Buying a home during the pandemic has been a story of bidding wars, housing shortages and rapidly rising house prices. Despite this, historically low interest rates have encouraged millions of buyers to take out loans for new homes. According to mortgage data at the loan level of the Home Mortgage Disclosure Act (HMDA)86.3% of 2020 applicants were approved for home purchase mortgages, with a median loan amount of $235,000.
In the second half of 2020, 30-year fixed mortgage rates fell below 3% for the first time in history and then continued to fall. Partly due to the Federal Reserve’s emergency measures, 30-year rates fell to 2.66% at the end of 2020. The total number of mortgage applications, including home purchases, renovations and refinancing, soared from 17.5 million in 2019 to 25.6 million in 2020, according to HDMA The data. Loan applications for the purchase of conventional housing numbered 5.8 million in 2020, or 23% of all applications. Over the past few months, rates have started to rise again, which will likely put downward pressure on both demand and house prices.
While conventional homebuyer mortgage applications for single-family homes increased 6% from 2019 to 2020, to 5.8 million, multi-family loan applications declined from 30,462 in 2019 to 25,654 in 2020. This trend reflects a growing preference for single family housing amid the COVID -19 pandemic.
Although single-family loan applications are much more common, mortgage approval rates for multi-family homes, which are more likely to be investor-owned, are higher overall. The approval rate for site-built multi-family homes was 91.6% in 2020, slightly higher than the approval rate of 90.5% for site-built single-family homes. When it comes to manufactured homes, while loans for multi-family manufactured homes have similar approval rates to site-built homes, the majority of single-family prefab mortgages are turned down. These applicants generally have lower incomes, live in rural areas and many do not own the underlying land.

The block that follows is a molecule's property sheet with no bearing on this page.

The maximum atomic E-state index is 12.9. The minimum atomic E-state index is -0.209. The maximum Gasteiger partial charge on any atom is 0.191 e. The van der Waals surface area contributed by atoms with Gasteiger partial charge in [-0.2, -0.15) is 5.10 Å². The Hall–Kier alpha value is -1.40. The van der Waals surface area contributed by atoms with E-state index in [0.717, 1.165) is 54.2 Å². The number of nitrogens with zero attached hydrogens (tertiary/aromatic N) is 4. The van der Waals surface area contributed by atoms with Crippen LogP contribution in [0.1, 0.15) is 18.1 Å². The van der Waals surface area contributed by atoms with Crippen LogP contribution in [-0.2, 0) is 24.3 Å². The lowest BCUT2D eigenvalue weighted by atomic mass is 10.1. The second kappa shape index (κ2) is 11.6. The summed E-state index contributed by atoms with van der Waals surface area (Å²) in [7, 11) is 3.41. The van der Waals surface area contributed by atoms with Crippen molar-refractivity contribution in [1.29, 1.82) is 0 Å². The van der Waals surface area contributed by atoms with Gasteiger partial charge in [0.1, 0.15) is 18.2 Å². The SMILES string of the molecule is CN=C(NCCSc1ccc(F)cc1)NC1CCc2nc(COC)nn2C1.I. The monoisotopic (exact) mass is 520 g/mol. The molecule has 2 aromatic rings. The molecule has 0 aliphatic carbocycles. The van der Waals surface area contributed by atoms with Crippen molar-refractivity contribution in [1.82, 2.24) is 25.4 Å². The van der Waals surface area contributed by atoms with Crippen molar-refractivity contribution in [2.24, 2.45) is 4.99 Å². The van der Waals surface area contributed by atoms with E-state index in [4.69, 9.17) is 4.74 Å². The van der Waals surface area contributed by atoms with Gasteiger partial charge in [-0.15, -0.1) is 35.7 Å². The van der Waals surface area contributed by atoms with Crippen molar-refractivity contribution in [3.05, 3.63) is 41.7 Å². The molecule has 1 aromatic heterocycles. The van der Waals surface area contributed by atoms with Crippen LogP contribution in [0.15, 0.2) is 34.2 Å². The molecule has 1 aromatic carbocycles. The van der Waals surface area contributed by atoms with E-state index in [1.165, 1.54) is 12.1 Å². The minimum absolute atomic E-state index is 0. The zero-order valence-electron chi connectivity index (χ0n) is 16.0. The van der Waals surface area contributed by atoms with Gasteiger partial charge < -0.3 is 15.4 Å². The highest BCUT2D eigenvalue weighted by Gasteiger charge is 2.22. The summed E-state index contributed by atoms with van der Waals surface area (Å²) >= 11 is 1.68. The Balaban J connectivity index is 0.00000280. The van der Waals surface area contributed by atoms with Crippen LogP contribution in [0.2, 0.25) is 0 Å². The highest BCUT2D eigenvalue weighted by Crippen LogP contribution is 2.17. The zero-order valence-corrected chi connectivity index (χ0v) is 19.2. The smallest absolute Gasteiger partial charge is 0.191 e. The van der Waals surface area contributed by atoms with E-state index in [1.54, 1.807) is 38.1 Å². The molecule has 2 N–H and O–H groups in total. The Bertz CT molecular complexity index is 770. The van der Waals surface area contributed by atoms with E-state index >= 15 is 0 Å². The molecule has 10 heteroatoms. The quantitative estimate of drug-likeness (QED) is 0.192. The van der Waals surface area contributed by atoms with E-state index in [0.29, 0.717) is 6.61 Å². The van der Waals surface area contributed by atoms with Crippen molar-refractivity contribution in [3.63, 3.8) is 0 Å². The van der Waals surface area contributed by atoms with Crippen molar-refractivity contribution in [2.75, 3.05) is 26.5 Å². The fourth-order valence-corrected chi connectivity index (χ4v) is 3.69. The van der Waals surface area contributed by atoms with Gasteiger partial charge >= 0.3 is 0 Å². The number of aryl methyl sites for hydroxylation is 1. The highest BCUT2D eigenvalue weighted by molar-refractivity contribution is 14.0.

The variation in loan approval rates across the country is due to several factors, including differences in demographics and socioeconomic status. Regionally, home purchase loan approval rates in the Great Plains, Midwest, and Northeast states tend to be higher, while approval rates in the South are weaker. With a loan approval rate of 93.5%, Nebraska boasts the highest approval rate in the United States. The median loan size for Nebraska loans was $185,000 in 2020, lower than the national median of $235,000, and the median loan-to-value (LTV) ratio was 86%, higher than the national median LTV of 82%. Conversely, Mississippi had the lowest home loan approval rate in the country, at just 68.8%. The median mortgage amount in Mississippi was $105,000 and the median LTV was 89.3%. In general, locations with lower loan approval rates were also subject to higher interest rates for mortgages that were ultimately approved.
To determine the metropolitan areas with the highest and lowest loan approval rates, Stessa researchers analyzed the latest data from the HDMA. The researchers ranked the metros based on the loan approval rate for the purchase of a conventional home. The researchers also calculated the median loan amount, median loan-to-value ratio, and median interest rate. To improve relevance, only metropolitan areas with at least 100,000 inhabitants were included in the analysis.
The analysis revealed that in the Anchorage metro area, the home purchase loan approval rate was 94.2%. Of all mid-size American metropolises, Anchorage had the highest home loan approval rate. Here is a summary of the data for the Anchorage, AK metro area:
- Loan Approval Rate: 94.2%
- Median loan amount: $285,000
- Median loan-to-value ratio: 90.0%
- Median interest rate: 3.0%
For reference, here are the stats for the entire United States:
- Loan Approval Rate: 86.3%
- Median loan amount: $235,000
- Median loan-to-value ratio: 82.0%
- Median interest rate: 3.2%